I cannot imagine not knowing what my medical history was to understand how my medications and my cancer might effect me. It’s more important than ever psychosocially as we re-adjust to life anew.

Our world, either close to home and in the vastness of our planet, significantly changed, as our lives with terminal illness changed along with it.

Zoom to the rescue?

Connection through Cold Calling

Consider exercising and doing it alone or with others online, like yoga. Consider the loud sound of slamming doors to clinical trials. Consider in person support groups shifting to Zoom. Consider how that shift from in person to video conferencing widened our world view. Consider newly formed or deepening friendships. Consider staying at home and not having to get dressed and drive to cancer support groups. Consider learning new skills and developing talents – arts, writing, advocacy, other support techniques.

Yet consider this: what of the many downsides will remain unknown? Like the extent of Covid and sheltering in place on patient health and mortality rates until we know by way of absolute data. When it’s too late. The number being thrown abut is 10% higher mortality in the next 10 years. I likely won’t be around to find out, but I’d bet the statistics are conservative at best.

Paradox after paradox, we learned to become patient patients in a physically smaller world yet a world without borders in the privacy of your own living room. I’m not sure if I’d trade the time I had to slow down and focus on things I’d been putting off because of time, yet I found myself busier than ever.

Did you align with my experiences or were they different? How did you deal with life changing events beyond our control? How will your behavior change going forward? What will you take with you from the time of the pandemic and what will you be happy to leave behind?

I know I’ll do an interpretive dance the first time I’m able to fly out of my state and I’ll include singing to my dance as I fly out of the United States across time into another country all together. That’s what I love to do – travel. My happy feet became fairly sad as I was earthbound and locked down to my immediate environs.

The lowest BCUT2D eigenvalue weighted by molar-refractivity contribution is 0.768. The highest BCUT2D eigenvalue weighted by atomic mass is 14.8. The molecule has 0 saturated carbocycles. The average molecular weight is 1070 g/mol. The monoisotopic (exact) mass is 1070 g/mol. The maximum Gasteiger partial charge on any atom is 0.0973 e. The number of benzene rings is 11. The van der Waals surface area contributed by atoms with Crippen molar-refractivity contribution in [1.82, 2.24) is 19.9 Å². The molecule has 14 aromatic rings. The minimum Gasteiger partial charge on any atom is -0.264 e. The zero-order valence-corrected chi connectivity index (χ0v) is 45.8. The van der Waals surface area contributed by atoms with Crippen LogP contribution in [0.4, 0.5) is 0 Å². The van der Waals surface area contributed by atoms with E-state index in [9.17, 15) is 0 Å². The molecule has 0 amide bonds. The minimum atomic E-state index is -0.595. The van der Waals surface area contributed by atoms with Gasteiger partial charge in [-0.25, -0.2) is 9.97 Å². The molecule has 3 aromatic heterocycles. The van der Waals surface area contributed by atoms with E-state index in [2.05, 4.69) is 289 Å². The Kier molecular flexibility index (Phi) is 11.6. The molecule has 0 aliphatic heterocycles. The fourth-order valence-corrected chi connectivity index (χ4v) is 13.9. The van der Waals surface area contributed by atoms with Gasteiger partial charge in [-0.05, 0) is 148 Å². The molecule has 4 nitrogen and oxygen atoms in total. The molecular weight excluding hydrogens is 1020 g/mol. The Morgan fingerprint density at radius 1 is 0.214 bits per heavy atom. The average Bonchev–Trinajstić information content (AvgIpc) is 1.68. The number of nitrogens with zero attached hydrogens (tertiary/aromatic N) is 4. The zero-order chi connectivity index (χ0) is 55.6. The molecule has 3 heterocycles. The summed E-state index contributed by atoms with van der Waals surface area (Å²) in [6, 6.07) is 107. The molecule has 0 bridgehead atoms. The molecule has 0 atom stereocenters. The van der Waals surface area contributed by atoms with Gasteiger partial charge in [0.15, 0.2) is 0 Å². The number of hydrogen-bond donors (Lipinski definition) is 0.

C’mon now touch me, babe!

Many of us have found new ways of reaching one another on so many levels. I think this can also be a part of the patients own way of palliating themselves as they reach out through technology with zoom and so forth, those things I think will remain a part of our culture.

I welcome bringing these cultural new norms to my everyday life as I reach out geographically with my entire presence not just the picture of me on a screen. I’ll hug the friends I made in person someday but won’t give up texting, calling or zooming with them either.

And by way of self palliative care, here’s an example of what I mean in the literal sense. A friend sought out palliative care after we’d had many discussions of my benefits. She’d known of palliative care before of course, but as she continues with protocol after protocol the side effects become less easy to bear.

However she came up with her own solution. Her oncologist and the lack of resources in her immediate area, and her inability to get appointments outside of that area due to travel restrictions and sheltering in place. she “rolled her own” as she put it. As in so many geographical regions, there’s no offering of palliative care. If there is, the oncology department isn’t accustomed to allowing other physicians and other professional practitioners manage the side effects of MBC.

Side effects stemming from surgeries, toxic medications, radiation and chemotherapies. And not just physical side effects but emotional as well. On her own she researched and found what she needed and one thing she absolutely did not need was permission. Would this have transpired prior to the pandemic? I can’t answer that for sure.

Desperate times call for desperate measures.

Evidence, my dear Watson.
Further evidence continues to come forward regarding adding surgery to metastatic patients’ care plans as it once was. Over 20 years ago.

But how to get an operation when patients, hospitalized for Covid, overflowed medical care facilities and sucked up every last human and equipment resource? Not to mention the doctors and nurses suffering from the disease themselves as well as exhaustion and burnout.

I read recently of a doctor who committed suicide after two months of being unable to save the lives of her patients dying on ventilators from Covid. I don’t know what the suicide rate is of oncologists with stage four or terminal cancers. Yet I don’t believe I could do a job where the tools at my disposal will only extend the life of my patients not save them.

My Self Advocacy

My palliative oncologist and I have had some wonderful discussions over the course of the last year and a half. We’ve had our talks primarily during our tele-visits. There was one visit we had in person sometime in early December, 2020 because I was fairly ill at the time and was preparing to add a closer oncologist and hospital to my care team due to the tentativeness of my condition.

However, the depth and the richness of his help in guiding me through a difficult physical time in my life with MBC surely was integral to my improved state of health. I’m doing far better and the physical side effect management was tricky.

Tricky because of the amounts of pain medication. Tricky due to interactions with my current targeted therapy and hormone suppression treatments. Tricky because he can’t see me physically and has cultural on photographic representations of side effects like leg lymphedema, cellulitis, and abdominal ascites fluid build up. How my discussion and his recommendations align come out of communication and self reporting of the efficacy of the determined treatments.